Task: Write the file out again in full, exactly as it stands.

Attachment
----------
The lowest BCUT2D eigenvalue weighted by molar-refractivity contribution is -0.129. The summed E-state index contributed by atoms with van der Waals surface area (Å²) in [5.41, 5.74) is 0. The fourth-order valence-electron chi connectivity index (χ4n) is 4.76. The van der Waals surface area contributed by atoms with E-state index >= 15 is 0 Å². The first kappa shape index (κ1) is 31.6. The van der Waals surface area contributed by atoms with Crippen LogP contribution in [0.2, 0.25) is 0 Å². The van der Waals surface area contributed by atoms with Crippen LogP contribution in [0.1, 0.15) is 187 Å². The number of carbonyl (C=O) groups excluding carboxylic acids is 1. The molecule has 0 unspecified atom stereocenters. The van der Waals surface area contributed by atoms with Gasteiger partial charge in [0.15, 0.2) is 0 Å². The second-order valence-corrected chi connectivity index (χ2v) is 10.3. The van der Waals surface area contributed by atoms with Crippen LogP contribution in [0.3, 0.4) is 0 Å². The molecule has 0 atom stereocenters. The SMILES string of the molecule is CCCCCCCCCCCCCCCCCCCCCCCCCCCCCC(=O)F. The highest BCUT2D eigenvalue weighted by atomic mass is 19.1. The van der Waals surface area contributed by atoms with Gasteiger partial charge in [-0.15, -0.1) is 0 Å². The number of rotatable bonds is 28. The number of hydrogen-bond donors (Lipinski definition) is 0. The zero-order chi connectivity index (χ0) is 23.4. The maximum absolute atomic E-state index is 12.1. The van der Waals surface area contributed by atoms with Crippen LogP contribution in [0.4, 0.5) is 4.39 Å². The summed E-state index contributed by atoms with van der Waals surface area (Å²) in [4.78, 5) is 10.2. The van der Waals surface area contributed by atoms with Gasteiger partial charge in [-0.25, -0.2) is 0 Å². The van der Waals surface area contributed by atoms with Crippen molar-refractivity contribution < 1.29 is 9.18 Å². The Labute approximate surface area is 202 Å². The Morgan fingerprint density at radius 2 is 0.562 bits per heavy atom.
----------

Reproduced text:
The lowest BCUT2D eigenvalue weighted by molar-refractivity contribution is -0.129. The summed E-state index contributed by atoms with van der Waals surface area (Å²) in [5.41, 5.74) is 0. The fourth-order valence-electron chi connectivity index (χ4n) is 4.76. The van der Waals surface area contributed by atoms with E-state index >= 15 is 0 Å². The first kappa shape index (κ1) is 31.6. The van der Waals surface area contributed by atoms with Crippen LogP contribution in [0.2, 0.25) is 0 Å². The van der Waals surface area contributed by atoms with Crippen LogP contribution in [0.1, 0.15) is 187 Å². The number of carbonyl (C=O) groups excluding carboxylic acids is 1. The molecule has 0 unspecified atom stereocenters. The van der Waals surface area contributed by atoms with Gasteiger partial charge in [0.15, 0.2) is 0 Å². The second-order valence-corrected chi connectivity index (χ2v) is 10.3. The van der Waals surface area contributed by atoms with Crippen LogP contribution in [0.3, 0.4) is 0 Å². The molecule has 0 atom stereocenters. The SMILES string of the molecule is CCCCCCCCCCCCCCCCCCCCCCCCCCCCCC(=O)F. The highest BCUT2D eigenvalue weighted by atomic mass is 19.1. The van der Waals surface area contributed by atoms with Gasteiger partial charge in [-0.15, -0.1) is 0 Å². The number of rotatable bonds is 28. The number of hydrogen-bond donors (Lipinski definition) is 0. The zero-order chi connectivity index (χ0) is 23.4. The maximum absolute atomic E-state index is 12.1. The van der Waals surface area contributed by atoms with Crippen LogP contribution in [0.4, 0.5) is 4.39 Å². The summed E-state index contributed by atoms with van der Waals surface area (Å²) in [4.78, 5) is 10.2. The van der Waals surface area contributed by atoms with Gasteiger partial charge in [-0.25, -0.2) is 0 Å². The van der Waals surface area contributed by atoms with Crippen molar-refractivity contribution < 1.29 is 9.18 Å². The Labute approximate surface area is 202 Å². The Morgan fingerprint density at radius 2 is 0.562 bits per heavy atom.